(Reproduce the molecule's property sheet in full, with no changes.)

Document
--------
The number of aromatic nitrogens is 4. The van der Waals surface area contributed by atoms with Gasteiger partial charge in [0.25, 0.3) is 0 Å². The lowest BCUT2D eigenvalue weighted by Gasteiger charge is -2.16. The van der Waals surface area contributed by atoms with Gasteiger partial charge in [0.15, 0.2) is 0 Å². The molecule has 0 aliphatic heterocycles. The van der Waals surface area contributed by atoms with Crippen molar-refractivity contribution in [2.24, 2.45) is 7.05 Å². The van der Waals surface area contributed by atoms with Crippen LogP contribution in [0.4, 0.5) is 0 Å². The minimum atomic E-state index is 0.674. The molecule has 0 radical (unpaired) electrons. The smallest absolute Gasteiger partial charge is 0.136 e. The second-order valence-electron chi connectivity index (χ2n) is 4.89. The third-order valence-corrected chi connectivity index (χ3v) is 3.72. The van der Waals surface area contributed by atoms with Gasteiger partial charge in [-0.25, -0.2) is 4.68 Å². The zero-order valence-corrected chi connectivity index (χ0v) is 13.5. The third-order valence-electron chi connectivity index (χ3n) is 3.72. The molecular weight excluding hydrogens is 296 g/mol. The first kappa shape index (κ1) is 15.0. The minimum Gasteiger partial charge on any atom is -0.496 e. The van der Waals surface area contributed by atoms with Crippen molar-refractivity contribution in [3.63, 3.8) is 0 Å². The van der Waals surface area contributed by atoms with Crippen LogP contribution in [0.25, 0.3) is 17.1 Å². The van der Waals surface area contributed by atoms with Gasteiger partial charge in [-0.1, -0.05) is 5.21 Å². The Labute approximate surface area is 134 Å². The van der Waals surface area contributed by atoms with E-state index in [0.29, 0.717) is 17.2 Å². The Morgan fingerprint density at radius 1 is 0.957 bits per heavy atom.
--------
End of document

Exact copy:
The number of aromatic nitrogens is 4. The van der Waals surface area contributed by atoms with Gasteiger partial charge in [0.25, 0.3) is 0 Å². The lowest BCUT2D eigenvalue weighted by Gasteiger charge is -2.16. The van der Waals surface area contributed by atoms with Gasteiger partial charge in [0.15, 0.2) is 0 Å². The molecule has 0 aliphatic heterocycles. The van der Waals surface area contributed by atoms with Crippen molar-refractivity contribution in [2.24, 2.45) is 7.05 Å². The van der Waals surface area contributed by atoms with Crippen LogP contribution in [0.4, 0.5) is 0 Å². The minimum atomic E-state index is 0.674. The molecule has 0 radical (unpaired) electrons. The smallest absolute Gasteiger partial charge is 0.136 e. The second-order valence-electron chi connectivity index (χ2n) is 4.89. The third-order valence-corrected chi connectivity index (χ3v) is 3.72. The van der Waals surface area contributed by atoms with Gasteiger partial charge in [-0.25, -0.2) is 4.68 Å². The zero-order valence-corrected chi connectivity index (χ0v) is 13.5. The third-order valence-electron chi connectivity index (χ3n) is 3.72. The molecular weight excluding hydrogens is 296 g/mol. The first kappa shape index (κ1) is 15.0. The minimum Gasteiger partial charge on any atom is -0.496 e. The van der Waals surface area contributed by atoms with Crippen molar-refractivity contribution in [3.63, 3.8) is 0 Å². The van der Waals surface area contributed by atoms with Crippen LogP contribution in [0.25, 0.3) is 17.1 Å². The van der Waals surface area contributed by atoms with Gasteiger partial charge in [-0.1, -0.05) is 5.21 Å². The Labute approximate surface area is 134 Å². The van der Waals surface area contributed by atoms with E-state index in [0.29, 0.717) is 17.2 Å². The Morgan fingerprint density at radius 1 is 0.957 bits per heavy atom.